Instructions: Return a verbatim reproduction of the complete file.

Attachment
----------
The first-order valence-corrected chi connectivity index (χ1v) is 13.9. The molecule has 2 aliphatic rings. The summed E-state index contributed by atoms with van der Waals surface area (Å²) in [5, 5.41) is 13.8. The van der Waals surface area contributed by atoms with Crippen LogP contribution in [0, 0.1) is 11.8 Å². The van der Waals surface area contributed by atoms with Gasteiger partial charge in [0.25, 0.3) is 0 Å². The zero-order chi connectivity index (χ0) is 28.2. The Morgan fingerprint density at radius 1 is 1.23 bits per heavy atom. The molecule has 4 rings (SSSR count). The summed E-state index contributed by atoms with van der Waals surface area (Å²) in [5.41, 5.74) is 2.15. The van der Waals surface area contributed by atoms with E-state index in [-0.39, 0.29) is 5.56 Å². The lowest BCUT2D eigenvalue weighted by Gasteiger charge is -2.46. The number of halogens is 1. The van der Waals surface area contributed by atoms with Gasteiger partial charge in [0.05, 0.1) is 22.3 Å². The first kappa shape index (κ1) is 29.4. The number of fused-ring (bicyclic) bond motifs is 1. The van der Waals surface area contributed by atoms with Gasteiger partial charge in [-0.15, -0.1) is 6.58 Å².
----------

The first-order valence-corrected chi connectivity index (χ1v) is 13.9. The molecule has 2 aliphatic rings. The summed E-state index contributed by atoms with van der Waals surface area (Å²) in [5, 5.41) is 13.8. The van der Waals surface area contributed by atoms with Crippen LogP contribution in [0, 0.1) is 11.8 Å². The van der Waals surface area contributed by atoms with Gasteiger partial charge in [0.25, 0.3) is 0 Å². The zero-order chi connectivity index (χ0) is 28.2. The Morgan fingerprint density at radius 1 is 1.23 bits per heavy atom. The molecule has 4 rings (SSSR count). The summed E-state index contributed by atoms with van der Waals surface area (Å²) in [5.41, 5.74) is 2.15. The van der Waals surface area contributed by atoms with E-state index in [-0.39, 0.29) is 5.56 Å². The lowest BCUT2D eigenvalue weighted by Gasteiger charge is -2.46. The number of halogens is 1. The van der Waals surface area contributed by atoms with Gasteiger partial charge in [0.05, 0.1) is 22.3 Å². The first kappa shape index (κ1) is 29.4. The number of fused-ring (bicyclic) bond motifs is 1. The van der Waals surface area contributed by atoms with Gasteiger partial charge in [-0.15, -0.1) is 6.58 Å².